By and large, people who live and work in the more remote areas of far north Queensland are swapping the comforts and choices of life in the big smoke for the beauty and freedom of life in the scrub. There are some things you just make do without. Luxuries like a restaurant, shops, and schools are a long hard drive or an expensive plane ride away.
But kids can’t do without an education. In remote FNQ, many children go to school on the phone – with the Cairns School of Distance Education. The School uses state of the art online and tele-conferencing equipment to deliver education from its base In Cairns to students wherever they are.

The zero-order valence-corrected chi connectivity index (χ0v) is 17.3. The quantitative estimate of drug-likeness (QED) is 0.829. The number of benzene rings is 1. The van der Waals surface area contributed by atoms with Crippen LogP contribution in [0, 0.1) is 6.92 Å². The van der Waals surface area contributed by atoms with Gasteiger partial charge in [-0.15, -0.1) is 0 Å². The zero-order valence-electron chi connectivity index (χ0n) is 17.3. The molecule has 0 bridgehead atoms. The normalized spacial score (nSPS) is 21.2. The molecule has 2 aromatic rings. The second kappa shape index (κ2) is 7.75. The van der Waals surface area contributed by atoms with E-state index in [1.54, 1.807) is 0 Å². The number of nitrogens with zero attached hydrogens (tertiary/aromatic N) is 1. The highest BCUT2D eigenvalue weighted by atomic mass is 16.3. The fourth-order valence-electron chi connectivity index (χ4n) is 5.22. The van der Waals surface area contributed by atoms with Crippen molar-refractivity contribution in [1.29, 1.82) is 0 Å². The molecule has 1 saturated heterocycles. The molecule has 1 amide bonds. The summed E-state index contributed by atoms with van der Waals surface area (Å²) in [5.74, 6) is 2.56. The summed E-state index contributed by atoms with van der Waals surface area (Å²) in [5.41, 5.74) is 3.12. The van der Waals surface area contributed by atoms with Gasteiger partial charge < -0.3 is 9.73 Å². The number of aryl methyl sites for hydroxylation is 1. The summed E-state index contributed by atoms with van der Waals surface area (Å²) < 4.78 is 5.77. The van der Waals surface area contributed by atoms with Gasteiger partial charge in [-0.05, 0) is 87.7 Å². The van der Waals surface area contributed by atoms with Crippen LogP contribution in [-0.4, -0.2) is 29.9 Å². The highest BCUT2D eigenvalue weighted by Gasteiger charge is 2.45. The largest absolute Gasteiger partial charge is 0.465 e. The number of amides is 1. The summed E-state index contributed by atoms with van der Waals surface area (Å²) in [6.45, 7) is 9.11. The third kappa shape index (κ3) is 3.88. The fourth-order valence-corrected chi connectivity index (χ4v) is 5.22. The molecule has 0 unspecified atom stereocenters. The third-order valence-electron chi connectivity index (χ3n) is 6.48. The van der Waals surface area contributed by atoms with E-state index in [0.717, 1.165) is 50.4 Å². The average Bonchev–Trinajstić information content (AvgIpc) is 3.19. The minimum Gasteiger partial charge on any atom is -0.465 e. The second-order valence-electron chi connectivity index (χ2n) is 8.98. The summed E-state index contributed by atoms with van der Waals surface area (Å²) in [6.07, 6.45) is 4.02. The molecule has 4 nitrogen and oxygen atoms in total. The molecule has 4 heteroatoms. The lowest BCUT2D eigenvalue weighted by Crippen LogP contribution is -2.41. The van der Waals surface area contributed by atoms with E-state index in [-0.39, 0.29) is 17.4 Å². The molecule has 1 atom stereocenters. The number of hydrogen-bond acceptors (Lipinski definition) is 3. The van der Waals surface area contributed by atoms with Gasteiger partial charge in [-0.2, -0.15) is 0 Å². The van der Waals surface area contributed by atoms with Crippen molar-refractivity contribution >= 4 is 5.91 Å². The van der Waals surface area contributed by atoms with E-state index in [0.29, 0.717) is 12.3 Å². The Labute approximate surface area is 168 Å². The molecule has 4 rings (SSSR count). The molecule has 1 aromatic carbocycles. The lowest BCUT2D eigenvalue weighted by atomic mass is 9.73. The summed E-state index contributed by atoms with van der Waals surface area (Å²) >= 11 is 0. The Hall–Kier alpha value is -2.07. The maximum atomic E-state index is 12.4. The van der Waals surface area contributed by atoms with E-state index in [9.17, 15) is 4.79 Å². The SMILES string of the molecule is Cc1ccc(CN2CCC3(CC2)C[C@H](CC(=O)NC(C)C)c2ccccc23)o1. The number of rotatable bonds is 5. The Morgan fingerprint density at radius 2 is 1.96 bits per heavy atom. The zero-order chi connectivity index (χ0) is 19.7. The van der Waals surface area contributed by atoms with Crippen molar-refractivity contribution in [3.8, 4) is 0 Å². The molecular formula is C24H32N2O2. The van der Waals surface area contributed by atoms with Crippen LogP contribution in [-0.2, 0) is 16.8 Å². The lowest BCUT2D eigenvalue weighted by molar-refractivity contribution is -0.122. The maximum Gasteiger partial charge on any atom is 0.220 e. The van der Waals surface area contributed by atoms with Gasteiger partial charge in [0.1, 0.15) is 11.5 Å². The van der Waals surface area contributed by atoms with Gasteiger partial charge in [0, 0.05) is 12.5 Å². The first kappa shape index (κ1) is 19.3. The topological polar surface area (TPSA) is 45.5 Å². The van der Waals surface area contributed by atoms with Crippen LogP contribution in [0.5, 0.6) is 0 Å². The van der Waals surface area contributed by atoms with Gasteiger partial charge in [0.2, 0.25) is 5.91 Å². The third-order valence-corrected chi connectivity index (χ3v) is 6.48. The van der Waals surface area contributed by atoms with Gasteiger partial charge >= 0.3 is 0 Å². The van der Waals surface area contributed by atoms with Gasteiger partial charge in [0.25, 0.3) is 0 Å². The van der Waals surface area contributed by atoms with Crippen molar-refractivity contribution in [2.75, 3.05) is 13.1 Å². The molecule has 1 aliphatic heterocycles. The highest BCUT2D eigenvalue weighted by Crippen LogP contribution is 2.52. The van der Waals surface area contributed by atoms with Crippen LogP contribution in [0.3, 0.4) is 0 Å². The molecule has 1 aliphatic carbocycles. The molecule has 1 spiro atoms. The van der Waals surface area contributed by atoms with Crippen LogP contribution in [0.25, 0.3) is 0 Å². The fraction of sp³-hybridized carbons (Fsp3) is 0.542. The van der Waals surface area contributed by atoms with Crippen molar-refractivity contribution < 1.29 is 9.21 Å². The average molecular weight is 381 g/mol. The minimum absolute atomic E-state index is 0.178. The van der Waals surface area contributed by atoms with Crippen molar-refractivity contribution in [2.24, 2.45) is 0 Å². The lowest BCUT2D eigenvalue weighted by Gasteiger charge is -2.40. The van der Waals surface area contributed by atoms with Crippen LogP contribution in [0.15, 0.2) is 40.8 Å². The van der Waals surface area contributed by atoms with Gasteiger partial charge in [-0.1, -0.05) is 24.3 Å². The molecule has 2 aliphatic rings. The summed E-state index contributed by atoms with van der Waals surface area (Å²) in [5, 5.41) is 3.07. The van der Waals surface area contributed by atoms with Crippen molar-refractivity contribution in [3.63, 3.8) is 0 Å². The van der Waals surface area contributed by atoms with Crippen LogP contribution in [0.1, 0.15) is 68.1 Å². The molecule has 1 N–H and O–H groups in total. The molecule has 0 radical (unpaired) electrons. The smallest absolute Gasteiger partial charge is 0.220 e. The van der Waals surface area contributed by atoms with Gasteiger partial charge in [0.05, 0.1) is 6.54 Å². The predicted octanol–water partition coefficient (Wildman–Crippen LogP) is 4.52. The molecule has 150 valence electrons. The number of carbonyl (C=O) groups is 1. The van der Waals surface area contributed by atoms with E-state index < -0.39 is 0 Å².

The School began life in 1972 as the Cairns School of the Air – with lessons delivered over two-way radio. The old short wave or HF sets could cover incredible distances. But the signal was sometimes very scratchy and prone to interference from, among other things, Taiwanese fishing boats. The School of the Air was a vital link to the outside world for kids and their families, especially when they were cut off by the wet season.
These days, the new technology has made distance education easier to access. And it will be able to offer even more when the National Broadband Network eventually rolls out to far-away FNQ.
In early December, the Cairns School of Distance Education celebrates its 40th anniversary. They’d love you to get involved.
Listen to Cairns School of Distance Education staff talk about work and life in what they call “the world’s biggest class-room”.
You heard Andrew Oliver, the principal of the Cairns School of Distance Education, and teachers Nevis Todd and Dale Brouwer.